Australia need to develop a strategy against spin bowling
Sri Lankan spinner Muttiah Muralitharan. AP Photo/Aman Sharma
Matthew Hayden spent countless hours practising the sweep shot on a dry Allan Border field pitch before the Indian tour of 2001.
Damien Martyn allegedly watched innumerable tapes of Tendulkar and Dravid’s footwork against spinners before the 2004 tour.
Both batsmen went on to top the series averages in the respective tours.
By the way the Australian batsmen handled Sri Lankan spinner Rangana Herath at the SCG this week, it is imperative they devise a solution to tackle spin like Hayden and Martyn did.
Apart from Michael Clarke, each of the batsmen looked clueless against the guile of Herath. Their only form of attack was to get their pad outside the line of the stumps and attempt an extravagant sweep. The shot eventually led to the demise of Cowan, Hughes and Wade.
Relying solely on the sweep against spinners in the sub-continent beckons disaster as the English found out against Pakistan in February last year (England lost 3-0).
To their credit the English batsmen came back to the sub-continent with fresh strategies to tackle spin and beat India only eight months later.
The catalyst of the England victory was their captain Alastair Cook. Ed Cowan might be long way off Alastair Cook as yet but there batting techniques share some resemblance.
Apart from both being left handed, both score a majority of their runs off the back foot, horizontal bat shots are foundations of their game and both like to accumulate.
As Ed Cowan takes a breather from the ODIs, it might be wise for him to watch tapes of Alastair Cook’s tactics in countering the Indian spinners.
The other option for Cowan and his other sweep happy mates is to practice the shot persistently on a dry wicket against spinners, like Matthew Hayden did leading up to the Indian tour.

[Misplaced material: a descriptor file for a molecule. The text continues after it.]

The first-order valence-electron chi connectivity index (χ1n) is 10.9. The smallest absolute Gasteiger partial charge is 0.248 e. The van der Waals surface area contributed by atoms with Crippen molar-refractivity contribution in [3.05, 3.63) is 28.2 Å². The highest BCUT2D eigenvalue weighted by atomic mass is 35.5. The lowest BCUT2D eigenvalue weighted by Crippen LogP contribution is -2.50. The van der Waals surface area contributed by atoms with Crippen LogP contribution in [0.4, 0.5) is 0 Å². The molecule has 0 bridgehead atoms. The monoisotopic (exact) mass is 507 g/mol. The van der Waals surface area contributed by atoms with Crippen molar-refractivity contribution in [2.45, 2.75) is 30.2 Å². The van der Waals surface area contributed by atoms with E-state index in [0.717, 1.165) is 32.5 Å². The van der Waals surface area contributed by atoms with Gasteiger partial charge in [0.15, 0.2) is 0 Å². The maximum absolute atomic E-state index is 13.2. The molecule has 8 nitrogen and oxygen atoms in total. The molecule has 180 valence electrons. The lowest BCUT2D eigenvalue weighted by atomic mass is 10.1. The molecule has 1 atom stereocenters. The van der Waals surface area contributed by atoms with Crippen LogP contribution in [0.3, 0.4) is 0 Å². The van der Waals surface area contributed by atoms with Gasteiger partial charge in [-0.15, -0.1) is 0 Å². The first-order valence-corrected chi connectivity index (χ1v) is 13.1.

But that is a distant thought considering players such as Wade, Warner and Hughes will be all be featuring in white ball cricket on bouncy pitches at home until seven days before the first Test match in Delhi.
If there was any assurance then in comes in the form of Indian spinners. Ravi Ashwin and Pragyan Ojha are still relatively new to Test cricket and are still learning the art of outsmarting the batsmen and breaking down their strategies.
The other consolation for likes of Cowan, Warner, Wade and co is the pitches they played on in the West Indies last year were similar to those they will bat on in India.
But even in the series against the West Indies the Australian batting was exposed by a mediocre spinner in Shane Shillingford and the part time spin of Narsingh Deonarine.
The West Indies meagre batting and Australia’s eventual series victory ensured the spin deficiencies were swept under the carpet.
One guarantee is Australia will need more runs against India than they scored against West Indies if they are to have any hope of winning Test matches there.
Michael Clarke not only needs to score heavily again but also needs to pass on his expertise of playing spin bowling to his batting comrades.
Judging by the test in Sydney, Australia face a stern test and unless a formula is derived on tackling spin bowling a series victory is unlikely.